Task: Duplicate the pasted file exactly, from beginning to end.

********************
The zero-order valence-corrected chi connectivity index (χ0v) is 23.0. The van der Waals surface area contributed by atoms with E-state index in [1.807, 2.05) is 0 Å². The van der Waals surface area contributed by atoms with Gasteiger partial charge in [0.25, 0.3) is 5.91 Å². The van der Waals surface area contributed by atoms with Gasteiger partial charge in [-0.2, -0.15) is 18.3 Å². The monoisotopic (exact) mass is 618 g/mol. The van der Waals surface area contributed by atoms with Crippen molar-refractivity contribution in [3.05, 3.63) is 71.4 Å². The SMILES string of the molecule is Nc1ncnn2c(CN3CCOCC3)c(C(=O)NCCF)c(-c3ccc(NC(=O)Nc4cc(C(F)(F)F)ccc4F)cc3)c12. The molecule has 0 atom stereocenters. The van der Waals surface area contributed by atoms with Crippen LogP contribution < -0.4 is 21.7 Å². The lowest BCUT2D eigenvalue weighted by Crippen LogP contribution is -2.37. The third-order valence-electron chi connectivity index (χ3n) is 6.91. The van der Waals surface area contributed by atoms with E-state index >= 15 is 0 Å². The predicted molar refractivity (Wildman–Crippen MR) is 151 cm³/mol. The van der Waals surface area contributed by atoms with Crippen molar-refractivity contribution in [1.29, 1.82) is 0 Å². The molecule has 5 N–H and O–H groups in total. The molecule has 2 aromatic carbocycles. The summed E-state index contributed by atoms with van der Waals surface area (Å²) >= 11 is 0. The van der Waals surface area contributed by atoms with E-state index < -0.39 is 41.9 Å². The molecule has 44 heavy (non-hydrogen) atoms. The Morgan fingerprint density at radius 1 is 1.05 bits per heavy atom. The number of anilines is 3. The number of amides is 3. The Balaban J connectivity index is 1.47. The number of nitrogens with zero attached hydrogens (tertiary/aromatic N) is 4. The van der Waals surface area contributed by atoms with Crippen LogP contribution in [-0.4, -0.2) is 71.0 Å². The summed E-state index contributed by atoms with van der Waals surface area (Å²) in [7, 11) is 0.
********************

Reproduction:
The zero-order valence-corrected chi connectivity index (χ0v) is 23.0. The van der Waals surface area contributed by atoms with E-state index in [1.807, 2.05) is 0 Å². The van der Waals surface area contributed by atoms with Gasteiger partial charge in [0.25, 0.3) is 5.91 Å². The van der Waals surface area contributed by atoms with Gasteiger partial charge in [-0.2, -0.15) is 18.3 Å². The monoisotopic (exact) mass is 618 g/mol. The van der Waals surface area contributed by atoms with Crippen molar-refractivity contribution in [3.05, 3.63) is 71.4 Å². The SMILES string of the molecule is Nc1ncnn2c(CN3CCOCC3)c(C(=O)NCCF)c(-c3ccc(NC(=O)Nc4cc(C(F)(F)F)ccc4F)cc3)c12. The molecule has 0 atom stereocenters. The van der Waals surface area contributed by atoms with Crippen LogP contribution < -0.4 is 21.7 Å². The lowest BCUT2D eigenvalue weighted by Crippen LogP contribution is -2.37. The third-order valence-electron chi connectivity index (χ3n) is 6.91. The van der Waals surface area contributed by atoms with E-state index >= 15 is 0 Å². The predicted molar refractivity (Wildman–Crippen MR) is 151 cm³/mol. The van der Waals surface area contributed by atoms with Crippen molar-refractivity contribution in [1.29, 1.82) is 0 Å². The molecule has 5 N–H and O–H groups in total. The molecule has 2 aromatic carbocycles. The summed E-state index contributed by atoms with van der Waals surface area (Å²) >= 11 is 0. The van der Waals surface area contributed by atoms with E-state index < -0.39 is 41.9 Å². The molecule has 44 heavy (non-hydrogen) atoms. The Morgan fingerprint density at radius 1 is 1.05 bits per heavy atom. The number of anilines is 3. The number of amides is 3. The Balaban J connectivity index is 1.47. The number of nitrogens with zero attached hydrogens (tertiary/aromatic N) is 4. The van der Waals surface area contributed by atoms with Crippen LogP contribution in [-0.4, -0.2) is 71.0 Å². The summed E-state index contributed by atoms with van der Waals surface area (Å²) in [7, 11) is 0.